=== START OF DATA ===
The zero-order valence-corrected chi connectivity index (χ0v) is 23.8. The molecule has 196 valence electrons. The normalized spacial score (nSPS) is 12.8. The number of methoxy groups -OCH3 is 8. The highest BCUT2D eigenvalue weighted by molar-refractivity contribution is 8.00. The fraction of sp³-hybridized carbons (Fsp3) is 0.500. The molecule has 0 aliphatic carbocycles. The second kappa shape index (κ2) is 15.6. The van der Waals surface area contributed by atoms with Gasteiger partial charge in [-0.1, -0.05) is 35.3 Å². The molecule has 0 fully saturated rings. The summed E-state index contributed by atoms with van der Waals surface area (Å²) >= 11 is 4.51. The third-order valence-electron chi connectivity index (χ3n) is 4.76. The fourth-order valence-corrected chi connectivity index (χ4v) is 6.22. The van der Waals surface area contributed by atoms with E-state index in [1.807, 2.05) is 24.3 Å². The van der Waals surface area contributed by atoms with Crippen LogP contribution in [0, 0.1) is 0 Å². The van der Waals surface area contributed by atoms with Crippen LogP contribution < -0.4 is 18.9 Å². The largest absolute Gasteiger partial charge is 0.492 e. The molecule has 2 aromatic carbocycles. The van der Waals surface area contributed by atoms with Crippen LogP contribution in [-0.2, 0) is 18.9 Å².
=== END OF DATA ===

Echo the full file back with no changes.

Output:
The zero-order valence-corrected chi connectivity index (χ0v) is 23.8. The molecule has 196 valence electrons. The normalized spacial score (nSPS) is 12.8. The number of methoxy groups -OCH3 is 8. The highest BCUT2D eigenvalue weighted by molar-refractivity contribution is 8.00. The fraction of sp³-hybridized carbons (Fsp3) is 0.500. The molecule has 0 aliphatic carbocycles. The second kappa shape index (κ2) is 15.6. The van der Waals surface area contributed by atoms with Gasteiger partial charge in [-0.1, -0.05) is 35.3 Å². The molecule has 0 fully saturated rings. The summed E-state index contributed by atoms with van der Waals surface area (Å²) >= 11 is 4.51. The third-order valence-electron chi connectivity index (χ3n) is 4.76. The fourth-order valence-corrected chi connectivity index (χ4v) is 6.22. The van der Waals surface area contributed by atoms with E-state index in [1.807, 2.05) is 24.3 Å². The van der Waals surface area contributed by atoms with Crippen LogP contribution in [0, 0.1) is 0 Å². The van der Waals surface area contributed by atoms with Crippen LogP contribution < -0.4 is 18.9 Å². The largest absolute Gasteiger partial charge is 0.492 e. The molecule has 2 aromatic carbocycles. The van der Waals surface area contributed by atoms with Crippen LogP contribution in [-0.2, 0) is 18.9 Å².